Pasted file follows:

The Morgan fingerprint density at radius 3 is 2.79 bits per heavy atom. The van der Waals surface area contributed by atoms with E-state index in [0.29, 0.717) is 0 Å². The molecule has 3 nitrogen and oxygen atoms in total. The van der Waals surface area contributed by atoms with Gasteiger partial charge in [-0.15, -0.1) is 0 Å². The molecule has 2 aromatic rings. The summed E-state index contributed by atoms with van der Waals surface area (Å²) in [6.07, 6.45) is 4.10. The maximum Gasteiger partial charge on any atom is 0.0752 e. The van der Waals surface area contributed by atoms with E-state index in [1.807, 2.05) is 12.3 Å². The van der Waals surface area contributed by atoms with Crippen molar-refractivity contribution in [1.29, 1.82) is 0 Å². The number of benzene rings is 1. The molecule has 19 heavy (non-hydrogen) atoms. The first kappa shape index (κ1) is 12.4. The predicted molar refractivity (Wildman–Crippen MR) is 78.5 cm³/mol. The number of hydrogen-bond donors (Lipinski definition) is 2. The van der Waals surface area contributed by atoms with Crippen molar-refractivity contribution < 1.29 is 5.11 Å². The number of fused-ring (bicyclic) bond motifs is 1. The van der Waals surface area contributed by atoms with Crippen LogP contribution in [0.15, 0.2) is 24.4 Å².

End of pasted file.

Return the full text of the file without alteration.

The Morgan fingerprint density at radius 3 is 2.79 bits per heavy atom. The van der Waals surface area contributed by atoms with E-state index in [0.29, 0.717) is 0 Å². The molecule has 3 nitrogen and oxygen atoms in total. The van der Waals surface area contributed by atoms with Gasteiger partial charge in [-0.15, -0.1) is 0 Å². The molecule has 2 aromatic rings. The summed E-state index contributed by atoms with van der Waals surface area (Å²) in [6.07, 6.45) is 4.10. The maximum Gasteiger partial charge on any atom is 0.0752 e. The van der Waals surface area contributed by atoms with E-state index in [1.807, 2.05) is 12.3 Å². The van der Waals surface area contributed by atoms with Crippen molar-refractivity contribution in [1.29, 1.82) is 0 Å². The number of benzene rings is 1. The molecule has 19 heavy (non-hydrogen) atoms. The first kappa shape index (κ1) is 12.4. The predicted molar refractivity (Wildman–Crippen MR) is 78.5 cm³/mol. The number of hydrogen-bond donors (Lipinski definition) is 2. The van der Waals surface area contributed by atoms with Crippen molar-refractivity contribution < 1.29 is 5.11 Å². The number of fused-ring (bicyclic) bond motifs is 1. The van der Waals surface area contributed by atoms with Crippen LogP contribution in [0.15, 0.2) is 24.4 Å².